“Probably the only chance I’ll ever get, how could I resist?”
An excerpt from A Fatal Thaw, the second Kate Shugak novel:
“The mail plane called the tower in Tok, the tower called me, and I got in the air right away. I’ve been hitting every homestead on the way in.”
Kate walked around him and got the shotgun down from the rack over the door. She broke it open to check that it was loaded. It was. She turned. “Okay. Now I know. You’d better get on with passing the word.”
His expression relaxed, and he gave half a laugh and amazed her by swooping down for a swift, hard kiss. He laughed again at her expression and chucked her beneath the chin. “Probably the only chance I’ll ever get, how could I resist?”
The shotgun was on its way up and if the helicopter hadn’t been right in back of him she might even have fired off a round. He looked from her furious face to the shotgun and back, laughed again and actually had the gall to salute her.
Chatter Kate Shugak Uncategorized a fatal thaw Kate Shugak No Fixed Line the Kate Shugak series
Dana View All →
Author and founder of Storyknife.org.
If you don’t mind me saying so ,one of the best .However breakup had me laughing so much it’s my number one .Sent from Samsung tablet.
As it happens, A Fatal Thaw was my favorite Kate for a long time. Maybe even until Though Not Dead.
I love them all. Laughed silly for “Break up” and bawled for “Hunters Moon”. I love your characters and how i miss Alaska in every book. Please never stop writing Kate.
Hi Dana, Now I need to read every book over again! Well…except for Hunter’s Moon. You make Kate’s grief so real that I simply don’t want to experience that again. In fact, I keep reading your work because you make every meaningful character real.
Here’s something else…maybe beside the point—maybe a plot point idea: I grew up in San Francisco in the 1950s-60s, with parents who were from Minnesota. One of their SF friends, Miriam Levy, also had grown up in Minneapolis, and well-remembered her grandfather, a Russian Jewish fur trader who had made a living catching and skinning pelts in Russia, then crossing the islands to Alaska, making his way to Chicago to sell his furs. And going back to do it all over again. He eventually settled in Minneapolis.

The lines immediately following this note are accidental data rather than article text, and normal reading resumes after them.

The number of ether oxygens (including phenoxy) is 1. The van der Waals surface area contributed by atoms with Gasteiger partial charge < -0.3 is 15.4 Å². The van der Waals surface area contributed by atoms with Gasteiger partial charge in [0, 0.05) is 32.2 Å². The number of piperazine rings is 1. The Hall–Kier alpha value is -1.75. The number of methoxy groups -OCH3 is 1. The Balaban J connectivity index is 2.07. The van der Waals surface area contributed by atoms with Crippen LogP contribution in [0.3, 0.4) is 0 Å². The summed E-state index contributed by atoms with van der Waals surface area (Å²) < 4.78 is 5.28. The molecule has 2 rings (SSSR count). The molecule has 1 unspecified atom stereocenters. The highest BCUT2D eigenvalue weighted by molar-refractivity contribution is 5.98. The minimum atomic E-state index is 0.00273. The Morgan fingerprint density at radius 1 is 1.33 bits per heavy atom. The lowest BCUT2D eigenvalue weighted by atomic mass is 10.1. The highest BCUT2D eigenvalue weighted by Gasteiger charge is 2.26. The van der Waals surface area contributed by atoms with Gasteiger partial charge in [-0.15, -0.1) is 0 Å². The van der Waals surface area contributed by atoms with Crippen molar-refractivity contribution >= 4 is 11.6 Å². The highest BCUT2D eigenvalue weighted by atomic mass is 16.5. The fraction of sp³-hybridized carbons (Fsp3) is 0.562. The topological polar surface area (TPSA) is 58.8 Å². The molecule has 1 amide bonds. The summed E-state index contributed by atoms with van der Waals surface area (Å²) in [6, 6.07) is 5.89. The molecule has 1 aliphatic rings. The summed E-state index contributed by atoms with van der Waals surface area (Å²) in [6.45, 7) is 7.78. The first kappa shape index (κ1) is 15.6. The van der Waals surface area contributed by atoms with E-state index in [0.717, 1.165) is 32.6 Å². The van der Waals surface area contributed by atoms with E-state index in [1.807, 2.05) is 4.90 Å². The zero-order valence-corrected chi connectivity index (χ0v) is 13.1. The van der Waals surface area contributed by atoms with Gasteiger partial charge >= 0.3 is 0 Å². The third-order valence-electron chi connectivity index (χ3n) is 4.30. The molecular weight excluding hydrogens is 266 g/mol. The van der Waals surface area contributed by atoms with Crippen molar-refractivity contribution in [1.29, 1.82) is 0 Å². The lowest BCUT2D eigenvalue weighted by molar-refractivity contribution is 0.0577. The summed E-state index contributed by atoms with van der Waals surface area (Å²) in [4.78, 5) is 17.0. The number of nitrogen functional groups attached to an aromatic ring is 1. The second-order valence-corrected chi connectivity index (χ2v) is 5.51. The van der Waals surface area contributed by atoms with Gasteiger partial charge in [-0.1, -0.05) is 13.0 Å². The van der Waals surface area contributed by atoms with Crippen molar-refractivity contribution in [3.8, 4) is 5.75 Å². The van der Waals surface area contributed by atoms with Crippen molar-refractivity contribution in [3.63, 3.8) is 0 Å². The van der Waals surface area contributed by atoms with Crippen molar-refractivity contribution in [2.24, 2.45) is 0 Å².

Fast forward to 1965, when LBJ talked about the war on poverty and created his Great Society legislation. Miriam was hired to go to Alaska to study needs in the Eskimo communities. I think she had been hired by the new Office of Economic Opportunity, which had just begun Project Head Start. She went from village to village, and one day met people who well remembered her grandfather. I was a young adult when Miriam told us about the connections, and it resonated so strongly that I remember it still.
One of the many reasons I enjoy your stories is the way they connect the elders with the young. You have a way of creating community that’s not often seen or read; you highlight connections that most writers overlook or simply don’t see.
Thank you, Amy
Amy Karatz C 773.281.4000 firstname.lastname@example.org
There will only be one of you for all time. Fearlessly be yourself. Larry Davis M.D.
What a wonderful story, Amy! And thank you for that lovely compliment at the end.
I cry everytime I read Hunters Moon. Can’t wait for new one!
Me, too, Helen.